High-speed comms for high-speed trains


Monday, 01 October, 2018


High-speed comms for high-speed trains

Ultrafast remote radio station switching can provide smooth communications for trains moving at 500 km/h or more.

The demand for smooth, high-speed communications is rapidly increasing, especially from users on fast-moving vehicles such as high-speed trains, due to the popularity of smartphones and other devices.

In current cellular networks, however, connections to internet networks during high-speed travel are frequently interrupted because of radio station handovers.

To overcome this limitation, researchers at Japan’s NICT Network System Research Institute developed a high-speed, handover-free communication network for high-speed trains using a seamless wavelength-division-multiplexing (WDM) radio-over-fibre (RoF) and wireless network in EHF bands.

In particular, the proof-of-concept demonstration adopted a combination of a linear cell network configuration, a high-speed seamless fibre-wireless system in the millimetre-wave (mmWave) band and an ultrafast optical-path switching technique.

This work was funded by the Ministry of Internal Affairs and Communications and involved partner company Hitachi Kokusai Electric Inc.

In this work, NICT developed a technology to transmit 20 Gbps radio signals in the 90 GHz band from a central station to 50 remote radio stations using the switchable WDM-RoF and mmWave wireless network.

Switching of the remote radio stations in accordance with the movement of trains can be controlled from the central station, and a switching time of less than 10 μs was achieved using high-speed, wavelength-tunable lasers.

Conceptual diagram of the proposed handover-free communication system for high-speed railways.

Conceptual diagram of the proposed handover-free communication system for high-speed railways.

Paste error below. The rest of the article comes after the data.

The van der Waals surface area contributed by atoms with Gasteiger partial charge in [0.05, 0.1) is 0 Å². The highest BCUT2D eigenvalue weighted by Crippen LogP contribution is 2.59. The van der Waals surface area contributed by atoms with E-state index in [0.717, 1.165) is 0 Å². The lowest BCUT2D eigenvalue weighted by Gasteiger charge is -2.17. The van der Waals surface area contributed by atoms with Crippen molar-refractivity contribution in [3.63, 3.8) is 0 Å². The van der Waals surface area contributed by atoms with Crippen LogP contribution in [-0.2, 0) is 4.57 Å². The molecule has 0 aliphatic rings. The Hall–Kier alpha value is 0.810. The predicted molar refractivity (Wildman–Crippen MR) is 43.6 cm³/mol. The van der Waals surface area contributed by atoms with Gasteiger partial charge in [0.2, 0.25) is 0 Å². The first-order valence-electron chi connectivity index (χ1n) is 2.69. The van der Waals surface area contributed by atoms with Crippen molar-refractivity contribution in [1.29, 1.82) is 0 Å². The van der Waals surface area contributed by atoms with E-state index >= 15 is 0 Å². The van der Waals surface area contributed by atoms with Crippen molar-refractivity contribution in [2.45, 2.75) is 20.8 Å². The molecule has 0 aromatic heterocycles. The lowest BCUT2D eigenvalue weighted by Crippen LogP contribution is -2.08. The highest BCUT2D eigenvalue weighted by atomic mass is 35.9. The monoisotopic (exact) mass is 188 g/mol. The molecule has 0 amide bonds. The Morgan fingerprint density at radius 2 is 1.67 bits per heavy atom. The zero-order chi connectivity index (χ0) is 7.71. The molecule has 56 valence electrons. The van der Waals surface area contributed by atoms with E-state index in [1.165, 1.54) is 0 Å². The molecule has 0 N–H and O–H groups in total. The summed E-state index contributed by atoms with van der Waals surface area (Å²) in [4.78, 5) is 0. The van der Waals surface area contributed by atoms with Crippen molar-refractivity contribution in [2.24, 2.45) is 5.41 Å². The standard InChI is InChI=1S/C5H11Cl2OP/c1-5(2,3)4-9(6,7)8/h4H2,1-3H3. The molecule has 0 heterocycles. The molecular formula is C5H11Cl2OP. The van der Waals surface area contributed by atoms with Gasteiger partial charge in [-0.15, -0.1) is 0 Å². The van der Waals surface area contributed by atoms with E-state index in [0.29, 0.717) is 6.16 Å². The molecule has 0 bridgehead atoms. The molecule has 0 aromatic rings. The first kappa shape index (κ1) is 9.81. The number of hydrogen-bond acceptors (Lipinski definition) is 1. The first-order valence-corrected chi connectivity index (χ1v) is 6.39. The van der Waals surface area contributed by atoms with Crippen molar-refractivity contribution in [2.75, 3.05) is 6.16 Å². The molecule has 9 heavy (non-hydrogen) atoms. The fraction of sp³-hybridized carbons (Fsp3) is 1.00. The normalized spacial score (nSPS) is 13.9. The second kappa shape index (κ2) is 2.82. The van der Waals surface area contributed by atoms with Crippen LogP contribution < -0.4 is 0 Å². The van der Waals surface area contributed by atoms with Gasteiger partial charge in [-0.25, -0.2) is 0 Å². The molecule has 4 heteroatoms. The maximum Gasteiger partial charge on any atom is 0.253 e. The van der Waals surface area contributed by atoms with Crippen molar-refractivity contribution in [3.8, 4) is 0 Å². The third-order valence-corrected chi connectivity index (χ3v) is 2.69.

To reduce fibre dispersion effects, single-sideband optically modulated signals were transmitted over the WDM-RoF system. At the remote radio stations, the signals were directly up-converted to the 90 GHz band using reference signals, which could be generated and distributed from the central station.

The system comprised the following principal technologies:

  • High-speed wavelength tunable laser sources.
  • 16-QAM multilevel modulation/demodulation technology with a sampling speed of 5 GHz.
  • High-speed optical-to-electrical converter for mmWave signal generation.
  • Linear cell configuration for signal distribution to railway tracks.
     

In high-speed railways, the remote radio station that should be activated to communicate with a train can be determined precisely using information about the location of the train from the train control centre. By distributing signals to radio stations appropriately, a smooth and uninterrupted (handover-free) communication system can be achieved.

In addition, owing to the use of a centralised network, remote radio stations can be greatly simplified and, thus, the cost and power consumption of the system can be significantly reduced.

The use of seamless convergence of fibre-optic and wireless networks in high-frequency mmWave bands shows that the challenge of high-speed transport communications can be overcome, even when trains are moving at speeds of 500 km/h or faster.

In the future, in collaboration with Hitachi Kokusai Electric Inc, the Railway Technical Research Institute, the Electronic Navigation Research Institute (part of the National Institute of Maritime, Port and Aviation Technology) and other related parties, NICT aims to conduct field tests on real railway systems.

Main image credit: ©stock.adobe.com/au/TTstudio

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